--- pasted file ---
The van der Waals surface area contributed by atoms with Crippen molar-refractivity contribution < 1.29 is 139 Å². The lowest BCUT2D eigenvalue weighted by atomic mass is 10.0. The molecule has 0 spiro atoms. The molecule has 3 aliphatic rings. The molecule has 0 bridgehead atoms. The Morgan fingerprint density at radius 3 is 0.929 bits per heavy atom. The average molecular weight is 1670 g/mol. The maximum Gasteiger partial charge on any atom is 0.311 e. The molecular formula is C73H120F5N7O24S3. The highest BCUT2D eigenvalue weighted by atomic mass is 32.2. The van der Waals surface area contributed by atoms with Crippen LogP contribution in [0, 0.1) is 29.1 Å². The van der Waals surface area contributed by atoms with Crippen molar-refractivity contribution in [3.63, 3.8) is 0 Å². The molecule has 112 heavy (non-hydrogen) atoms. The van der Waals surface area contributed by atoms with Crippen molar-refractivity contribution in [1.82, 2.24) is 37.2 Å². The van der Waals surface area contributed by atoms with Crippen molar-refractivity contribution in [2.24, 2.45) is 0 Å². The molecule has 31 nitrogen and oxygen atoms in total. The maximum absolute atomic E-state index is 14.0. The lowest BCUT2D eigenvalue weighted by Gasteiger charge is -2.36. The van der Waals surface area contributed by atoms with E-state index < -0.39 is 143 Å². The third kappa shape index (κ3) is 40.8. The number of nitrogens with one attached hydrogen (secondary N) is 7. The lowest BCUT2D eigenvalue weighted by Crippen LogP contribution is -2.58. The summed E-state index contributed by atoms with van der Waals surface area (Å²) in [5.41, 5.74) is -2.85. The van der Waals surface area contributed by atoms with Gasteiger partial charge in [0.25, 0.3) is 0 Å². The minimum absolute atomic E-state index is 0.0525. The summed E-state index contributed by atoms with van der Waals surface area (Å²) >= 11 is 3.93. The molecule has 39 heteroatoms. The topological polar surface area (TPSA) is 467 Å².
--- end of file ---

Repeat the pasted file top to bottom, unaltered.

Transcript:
The van der Waals surface area contributed by atoms with Crippen molar-refractivity contribution < 1.29 is 139 Å². The lowest BCUT2D eigenvalue weighted by atomic mass is 10.0. The molecule has 0 spiro atoms. The molecule has 3 aliphatic rings. The molecule has 0 bridgehead atoms. The Morgan fingerprint density at radius 3 is 0.929 bits per heavy atom. The average molecular weight is 1670 g/mol. The maximum Gasteiger partial charge on any atom is 0.311 e. The molecular formula is C73H120F5N7O24S3. The highest BCUT2D eigenvalue weighted by atomic mass is 32.2. The van der Waals surface area contributed by atoms with Crippen LogP contribution in [0, 0.1) is 29.1 Å². The van der Waals surface area contributed by atoms with Crippen molar-refractivity contribution in [3.63, 3.8) is 0 Å². The molecule has 112 heavy (non-hydrogen) atoms. The van der Waals surface area contributed by atoms with Crippen molar-refractivity contribution in [1.82, 2.24) is 37.2 Å². The van der Waals surface area contributed by atoms with Crippen molar-refractivity contribution in [2.24, 2.45) is 0 Å². The molecule has 31 nitrogen and oxygen atoms in total. The maximum absolute atomic E-state index is 14.0. The lowest BCUT2D eigenvalue weighted by Gasteiger charge is -2.36. The van der Waals surface area contributed by atoms with E-state index < -0.39 is 143 Å². The third kappa shape index (κ3) is 40.8. The number of nitrogens with one attached hydrogen (secondary N) is 7. The lowest BCUT2D eigenvalue weighted by Crippen LogP contribution is -2.58. The summed E-state index contributed by atoms with van der Waals surface area (Å²) in [5.41, 5.74) is -2.85. The van der Waals surface area contributed by atoms with Gasteiger partial charge in [0.25, 0.3) is 0 Å². The minimum absolute atomic E-state index is 0.0525. The summed E-state index contributed by atoms with van der Waals surface area (Å²) >= 11 is 3.93. The molecule has 39 heteroatoms. The topological polar surface area (TPSA) is 467 Å².